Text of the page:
PARIS—Patients starting dialysis after primary renal transplant failure who are waitlisted for repeat transplantation have a higher risk of dying over the first three years after graft loss than dialysis patients waitlisted for their first transplant, investigators reported at the 49th Congress of the European Renal Association-European Dialysis and Transplant Association .
Lynsey Webb, MD, a clinical research fellow at the U.K. Renal Registry at Southmead Hospital in Bristol, and co-workers determined survival after transplant failure only in patients deemed suitable for repeat transplantation.
The analysis included 1,498 patients starting hemodialysis (HD) or peritoneal dialysis (PD) after failure of a first renal transplant and who were waitlisted for repeat transplantation within two years of graft failure and 11,412 patients starting HD or PD as their initial form of renal replacement therapy (RRT) who were waitlisted for transplantation within two years of starting RRT. Patient data were obtained from the U.K. Renal Registry database from 2000-2008.
Patients with established renal failure (ERF) who undergo successful renal transplantation have improved survival and quality of life compared with patients who remain on dialysis, Dr. Webb said. Patients starting dialysis after graft failure have increased mortality compared with dialysis patients waitlisted for primary renal transplantation because patients with failed transplants have had ERF for a significantly longer period and are thus likely to have more comorbidities.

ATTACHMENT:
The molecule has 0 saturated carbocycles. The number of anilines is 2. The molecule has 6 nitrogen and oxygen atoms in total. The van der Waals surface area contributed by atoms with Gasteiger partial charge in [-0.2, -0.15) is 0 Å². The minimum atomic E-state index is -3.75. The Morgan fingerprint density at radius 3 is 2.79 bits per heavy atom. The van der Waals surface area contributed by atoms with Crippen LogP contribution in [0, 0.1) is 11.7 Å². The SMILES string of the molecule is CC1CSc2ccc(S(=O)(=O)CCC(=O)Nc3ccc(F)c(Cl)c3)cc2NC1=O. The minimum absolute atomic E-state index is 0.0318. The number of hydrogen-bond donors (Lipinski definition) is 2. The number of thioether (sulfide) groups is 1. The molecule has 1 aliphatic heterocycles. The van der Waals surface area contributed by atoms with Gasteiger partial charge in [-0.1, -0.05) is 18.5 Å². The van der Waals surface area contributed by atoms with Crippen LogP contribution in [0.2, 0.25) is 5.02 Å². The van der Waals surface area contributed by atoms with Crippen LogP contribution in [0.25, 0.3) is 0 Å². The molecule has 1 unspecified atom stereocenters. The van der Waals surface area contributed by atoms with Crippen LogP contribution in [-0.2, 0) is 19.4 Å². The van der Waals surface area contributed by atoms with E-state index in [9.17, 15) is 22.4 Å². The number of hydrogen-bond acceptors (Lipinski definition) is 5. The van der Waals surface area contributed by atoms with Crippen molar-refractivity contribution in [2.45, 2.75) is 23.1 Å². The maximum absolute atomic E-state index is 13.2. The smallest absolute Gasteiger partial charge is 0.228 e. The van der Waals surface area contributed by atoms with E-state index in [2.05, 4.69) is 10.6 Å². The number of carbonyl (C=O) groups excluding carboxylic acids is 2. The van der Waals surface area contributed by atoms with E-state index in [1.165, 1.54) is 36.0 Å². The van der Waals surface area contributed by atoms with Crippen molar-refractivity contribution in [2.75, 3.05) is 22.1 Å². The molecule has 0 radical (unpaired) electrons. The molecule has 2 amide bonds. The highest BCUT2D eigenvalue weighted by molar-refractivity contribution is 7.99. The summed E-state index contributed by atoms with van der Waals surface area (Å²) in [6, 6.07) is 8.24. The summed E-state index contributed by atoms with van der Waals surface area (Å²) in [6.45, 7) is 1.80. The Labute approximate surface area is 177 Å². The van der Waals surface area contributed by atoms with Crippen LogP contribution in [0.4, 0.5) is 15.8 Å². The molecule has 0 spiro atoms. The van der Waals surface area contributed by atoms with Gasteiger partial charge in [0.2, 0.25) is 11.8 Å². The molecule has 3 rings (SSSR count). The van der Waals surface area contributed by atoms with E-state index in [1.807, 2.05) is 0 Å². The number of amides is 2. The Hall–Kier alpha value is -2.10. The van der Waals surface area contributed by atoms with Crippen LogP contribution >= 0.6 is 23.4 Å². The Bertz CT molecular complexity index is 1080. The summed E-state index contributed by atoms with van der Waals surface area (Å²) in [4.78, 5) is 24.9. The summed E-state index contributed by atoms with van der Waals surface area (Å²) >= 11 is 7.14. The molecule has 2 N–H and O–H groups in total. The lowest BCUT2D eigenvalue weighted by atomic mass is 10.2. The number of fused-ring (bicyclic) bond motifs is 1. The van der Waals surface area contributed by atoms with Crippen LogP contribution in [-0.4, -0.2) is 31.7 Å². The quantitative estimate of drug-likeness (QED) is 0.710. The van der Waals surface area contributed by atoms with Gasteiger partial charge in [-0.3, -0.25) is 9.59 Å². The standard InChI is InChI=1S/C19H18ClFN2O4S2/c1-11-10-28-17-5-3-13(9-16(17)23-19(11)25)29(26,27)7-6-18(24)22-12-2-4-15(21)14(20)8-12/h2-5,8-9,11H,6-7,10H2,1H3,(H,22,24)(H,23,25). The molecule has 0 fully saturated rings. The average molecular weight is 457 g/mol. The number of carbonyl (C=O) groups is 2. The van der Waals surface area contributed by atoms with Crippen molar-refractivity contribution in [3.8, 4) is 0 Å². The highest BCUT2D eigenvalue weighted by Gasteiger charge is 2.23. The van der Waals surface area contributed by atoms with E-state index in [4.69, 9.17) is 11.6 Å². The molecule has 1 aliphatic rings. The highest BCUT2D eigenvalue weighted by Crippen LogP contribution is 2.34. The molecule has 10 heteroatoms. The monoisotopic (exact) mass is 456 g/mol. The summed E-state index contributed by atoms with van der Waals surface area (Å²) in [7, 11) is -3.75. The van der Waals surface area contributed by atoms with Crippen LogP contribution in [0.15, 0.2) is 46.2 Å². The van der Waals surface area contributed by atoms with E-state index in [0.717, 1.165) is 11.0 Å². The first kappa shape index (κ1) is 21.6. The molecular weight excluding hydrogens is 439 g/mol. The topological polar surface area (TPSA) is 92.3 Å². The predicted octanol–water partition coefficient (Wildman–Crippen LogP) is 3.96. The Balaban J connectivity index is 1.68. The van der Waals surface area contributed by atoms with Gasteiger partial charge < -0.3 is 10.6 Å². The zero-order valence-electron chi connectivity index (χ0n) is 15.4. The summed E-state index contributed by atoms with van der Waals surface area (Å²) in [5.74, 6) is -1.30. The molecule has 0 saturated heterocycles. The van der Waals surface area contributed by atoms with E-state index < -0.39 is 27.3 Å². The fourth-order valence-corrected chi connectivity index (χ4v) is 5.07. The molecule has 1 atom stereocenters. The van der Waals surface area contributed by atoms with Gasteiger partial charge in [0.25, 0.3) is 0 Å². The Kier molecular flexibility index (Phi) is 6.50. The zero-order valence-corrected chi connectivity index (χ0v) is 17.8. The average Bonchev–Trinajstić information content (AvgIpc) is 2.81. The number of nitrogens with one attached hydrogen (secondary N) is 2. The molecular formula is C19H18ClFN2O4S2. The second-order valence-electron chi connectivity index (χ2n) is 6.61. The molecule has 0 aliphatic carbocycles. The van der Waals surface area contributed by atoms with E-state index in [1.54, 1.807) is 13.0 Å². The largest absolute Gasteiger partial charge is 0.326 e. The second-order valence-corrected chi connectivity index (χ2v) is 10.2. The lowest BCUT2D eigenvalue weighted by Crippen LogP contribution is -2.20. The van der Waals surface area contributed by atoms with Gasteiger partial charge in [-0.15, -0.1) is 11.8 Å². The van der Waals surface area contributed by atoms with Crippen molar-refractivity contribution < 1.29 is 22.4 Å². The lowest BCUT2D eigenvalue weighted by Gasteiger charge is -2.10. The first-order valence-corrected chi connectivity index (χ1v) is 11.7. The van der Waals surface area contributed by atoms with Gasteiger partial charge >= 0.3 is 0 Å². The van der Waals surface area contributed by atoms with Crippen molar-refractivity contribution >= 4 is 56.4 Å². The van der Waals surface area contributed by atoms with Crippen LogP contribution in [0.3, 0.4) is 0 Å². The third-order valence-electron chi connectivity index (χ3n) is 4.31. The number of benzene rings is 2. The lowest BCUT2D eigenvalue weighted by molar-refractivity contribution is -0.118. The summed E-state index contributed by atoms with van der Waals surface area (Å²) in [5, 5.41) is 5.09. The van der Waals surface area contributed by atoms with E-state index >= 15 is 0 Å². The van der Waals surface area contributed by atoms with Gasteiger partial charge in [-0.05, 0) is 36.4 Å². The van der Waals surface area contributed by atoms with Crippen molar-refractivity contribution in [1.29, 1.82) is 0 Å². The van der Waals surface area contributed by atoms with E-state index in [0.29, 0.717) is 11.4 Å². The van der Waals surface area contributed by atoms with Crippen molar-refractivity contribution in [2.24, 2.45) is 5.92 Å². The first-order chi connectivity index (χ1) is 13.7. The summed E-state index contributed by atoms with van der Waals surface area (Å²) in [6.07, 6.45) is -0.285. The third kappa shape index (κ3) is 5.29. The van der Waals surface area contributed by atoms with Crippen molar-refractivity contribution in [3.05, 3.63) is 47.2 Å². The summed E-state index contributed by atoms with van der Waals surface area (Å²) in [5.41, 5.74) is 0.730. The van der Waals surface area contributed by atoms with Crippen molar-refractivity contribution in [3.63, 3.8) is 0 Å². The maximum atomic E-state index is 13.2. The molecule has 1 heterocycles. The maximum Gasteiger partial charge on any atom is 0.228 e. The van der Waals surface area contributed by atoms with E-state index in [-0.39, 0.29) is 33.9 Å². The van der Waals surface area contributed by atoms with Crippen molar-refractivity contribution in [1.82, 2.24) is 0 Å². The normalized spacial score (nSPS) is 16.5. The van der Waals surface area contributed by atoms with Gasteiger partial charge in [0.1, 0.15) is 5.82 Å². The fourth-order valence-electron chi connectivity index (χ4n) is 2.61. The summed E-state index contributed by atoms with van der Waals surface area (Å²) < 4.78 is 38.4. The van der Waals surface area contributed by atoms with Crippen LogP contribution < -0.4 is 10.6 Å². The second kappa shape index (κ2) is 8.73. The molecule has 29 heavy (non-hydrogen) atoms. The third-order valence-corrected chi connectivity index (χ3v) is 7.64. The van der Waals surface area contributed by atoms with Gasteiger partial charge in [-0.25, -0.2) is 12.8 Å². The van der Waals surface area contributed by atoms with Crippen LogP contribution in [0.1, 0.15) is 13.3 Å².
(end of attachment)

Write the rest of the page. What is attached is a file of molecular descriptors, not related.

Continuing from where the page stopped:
Dr. Webb emphasized that the U.K. Renal Registry does not collect annual co-morbidity data and thus cannot adjust for the effect of the accrued co-morbidity in failed transplant recipients. Thus, the analysis included only failed transplant recipients who were deemed “fit enough” to be listed for re-transplantation when comparing survival with waitlisted incident dialysis patients. Patients with failed grafts who are listed for a second transplantation are likely to have fewer comorbidities than failed transplant recipients not fit for wait listing (for example, due to cardiovascular disease, infection, or malignancy) and, therefore, are arguably a more appropriate comparator group, she said.
Results showed that in the first year following graft loss, re-listed patients were 1.6 times more likely to die than dialysis patients awaiting their first transplant. This increased risk persisted over the first three years.
“This study suggests that patients with failing transplants need to be reviewed regularly with timely planning for their return to dialysis,” Dr. Webb said. “Careful consideration should be given to timely waitlisting for repeat transplantation, the hope being prompt waitlisting prior to dialysis commencement would minimize any time on dialysis.”
Dr. Webb acknowledged that missing co-morbidity data may represent a possible study limitation. She also said that studies are needed to examine the causes of mortality and morbidity after graft failure.
“We are planning to look at the cause of death (as recorded on official death certificates) to explore what specifically these patients die from. For example, is it cardiovascular disease or infection? This will allow more targeted health screening and surveillance.”